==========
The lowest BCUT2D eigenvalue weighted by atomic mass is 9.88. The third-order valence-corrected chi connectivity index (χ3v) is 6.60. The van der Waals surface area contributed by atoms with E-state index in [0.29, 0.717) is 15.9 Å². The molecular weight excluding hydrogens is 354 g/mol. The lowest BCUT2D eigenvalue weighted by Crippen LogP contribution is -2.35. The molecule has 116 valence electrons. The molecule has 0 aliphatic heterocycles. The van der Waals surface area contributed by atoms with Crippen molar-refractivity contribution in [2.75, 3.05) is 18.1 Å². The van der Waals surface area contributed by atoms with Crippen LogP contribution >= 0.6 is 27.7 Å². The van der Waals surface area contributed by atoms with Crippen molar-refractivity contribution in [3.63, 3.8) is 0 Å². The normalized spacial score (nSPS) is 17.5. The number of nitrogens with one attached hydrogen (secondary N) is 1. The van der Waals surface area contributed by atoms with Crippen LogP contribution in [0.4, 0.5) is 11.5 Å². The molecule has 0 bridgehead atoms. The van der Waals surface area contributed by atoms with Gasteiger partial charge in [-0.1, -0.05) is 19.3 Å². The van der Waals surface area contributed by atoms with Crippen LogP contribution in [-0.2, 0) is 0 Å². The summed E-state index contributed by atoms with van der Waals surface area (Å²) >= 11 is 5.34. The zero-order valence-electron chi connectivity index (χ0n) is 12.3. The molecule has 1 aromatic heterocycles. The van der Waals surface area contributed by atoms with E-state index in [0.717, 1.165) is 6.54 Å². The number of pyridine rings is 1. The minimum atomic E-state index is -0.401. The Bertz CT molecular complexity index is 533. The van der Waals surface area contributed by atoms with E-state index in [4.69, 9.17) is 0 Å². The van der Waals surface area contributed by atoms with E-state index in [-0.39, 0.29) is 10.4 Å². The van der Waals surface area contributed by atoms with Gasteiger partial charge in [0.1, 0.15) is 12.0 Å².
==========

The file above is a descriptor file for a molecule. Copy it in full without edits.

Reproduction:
The lowest BCUT2D eigenvalue weighted by atomic mass is 9.88. The third-order valence-corrected chi connectivity index (χ3v) is 6.60. The van der Waals surface area contributed by atoms with E-state index in [0.29, 0.717) is 15.9 Å². The molecular weight excluding hydrogens is 354 g/mol. The lowest BCUT2D eigenvalue weighted by Crippen LogP contribution is -2.35. The molecule has 116 valence electrons. The molecule has 0 aliphatic heterocycles. The van der Waals surface area contributed by atoms with Crippen molar-refractivity contribution in [2.75, 3.05) is 18.1 Å². The van der Waals surface area contributed by atoms with Crippen LogP contribution >= 0.6 is 27.7 Å². The van der Waals surface area contributed by atoms with Crippen molar-refractivity contribution in [3.63, 3.8) is 0 Å². The normalized spacial score (nSPS) is 17.5. The number of nitrogens with one attached hydrogen (secondary N) is 1. The van der Waals surface area contributed by atoms with Crippen LogP contribution in [0.4, 0.5) is 11.5 Å². The molecule has 0 bridgehead atoms. The van der Waals surface area contributed by atoms with Gasteiger partial charge in [-0.1, -0.05) is 19.3 Å². The van der Waals surface area contributed by atoms with Crippen LogP contribution in [-0.2, 0) is 0 Å². The summed E-state index contributed by atoms with van der Waals surface area (Å²) >= 11 is 5.34. The zero-order valence-electron chi connectivity index (χ0n) is 12.3. The molecule has 1 aromatic heterocycles. The van der Waals surface area contributed by atoms with E-state index in [0.717, 1.165) is 6.54 Å². The number of pyridine rings is 1. The minimum atomic E-state index is -0.401. The Bertz CT molecular complexity index is 533. The van der Waals surface area contributed by atoms with E-state index in [4.69, 9.17) is 0 Å². The van der Waals surface area contributed by atoms with E-state index in [-0.39, 0.29) is 10.4 Å². The van der Waals surface area contributed by atoms with Gasteiger partial charge in [0.1, 0.15) is 12.0 Å².